Plum Pine 5: Lightfastness

Having discovered that plum pine had so much potential for colour, I felt obliged to test for lightfastness and washfastness. This is my lightfastness testing apparatus on the day I set it up: it is a none too sophisticated set of threads wrapped around card, inside a heavy card envelope with a window cut out of it, which has been sitting in the front window since 23 June 2013.

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At the top, 3 silk thread samples, handspun Wensleydale, handspun Polwarth, two shades dyed on BWM alpaca rich and finally, two shades dyed on Patonyle (superwash woool+nylon blend).

After over a month in the (winter) sun, fading is quite evident.  I realise now that I could have made a lightfastness test which made the results clearer, but you’re stuck with my limitations on this learning curve. If you squint, you can see the original colour at the sides.  The fibre that performed best was the handspun wensleydale with alum.  It was also the winner on the washfastness test.

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I have to say that I think I have chosen well in using the bulk of the yarn I dyed for some slippers (they are Fibertrends Clogs), which might spend their lives tucked under a bed and come out only at night!  Here they are awaiting felting…

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And here they are after a wash at 40C, with some commercially dyed companions.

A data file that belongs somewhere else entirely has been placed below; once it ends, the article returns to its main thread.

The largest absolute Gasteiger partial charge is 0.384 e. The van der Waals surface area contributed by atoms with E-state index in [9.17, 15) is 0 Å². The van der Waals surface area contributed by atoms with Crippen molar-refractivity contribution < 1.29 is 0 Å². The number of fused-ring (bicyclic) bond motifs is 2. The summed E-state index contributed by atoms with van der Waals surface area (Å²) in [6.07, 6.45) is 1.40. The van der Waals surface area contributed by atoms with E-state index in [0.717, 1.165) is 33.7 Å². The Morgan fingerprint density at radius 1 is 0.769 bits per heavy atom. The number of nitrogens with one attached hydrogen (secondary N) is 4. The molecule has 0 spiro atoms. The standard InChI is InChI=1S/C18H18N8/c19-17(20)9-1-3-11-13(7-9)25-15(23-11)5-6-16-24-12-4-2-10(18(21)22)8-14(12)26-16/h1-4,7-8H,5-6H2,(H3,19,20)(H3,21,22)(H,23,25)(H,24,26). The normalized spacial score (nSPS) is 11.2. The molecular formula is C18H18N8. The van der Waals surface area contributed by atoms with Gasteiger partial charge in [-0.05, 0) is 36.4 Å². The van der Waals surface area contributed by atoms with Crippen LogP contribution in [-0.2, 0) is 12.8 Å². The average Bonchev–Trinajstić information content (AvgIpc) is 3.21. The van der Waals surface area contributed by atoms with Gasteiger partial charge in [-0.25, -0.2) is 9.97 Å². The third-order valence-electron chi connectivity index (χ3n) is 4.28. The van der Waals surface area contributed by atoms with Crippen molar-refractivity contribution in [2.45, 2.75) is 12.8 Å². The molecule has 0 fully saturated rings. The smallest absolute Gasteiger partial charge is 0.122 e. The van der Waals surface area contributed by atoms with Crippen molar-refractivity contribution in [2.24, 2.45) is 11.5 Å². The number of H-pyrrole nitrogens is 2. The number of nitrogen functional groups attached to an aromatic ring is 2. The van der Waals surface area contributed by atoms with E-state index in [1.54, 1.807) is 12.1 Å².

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5 Comments

Filed under Dye Plants, Dyefastness, Natural dyeing

5 responses to “Plum Pine 5: Lightfastness

  1. Wonderful colours, too bad about the fading, although even the faded versions are pretty, in a slightly morbid Victorian way (grayish pinks always have that effect on me).
    : )
    Love those slippers!

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  2. Fab slippers and cloth!

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  3. you know, there are a lot of commercial knitting yarns which are not light fast especially if left in sun from a window, so i don’t think it’s SO important. I once had a deep green wool suit from a famous London label (second hand purchase) – it caught the (winter in the UK) sun as it hung on my open rack, and was quite spoilt with a stripe down one arm ….

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    • It’s all true, and I’ve had that experience with clothing once in a while. It does depend a lot on what you intend to use the yarn for, whether lightfastness is a significant factor.

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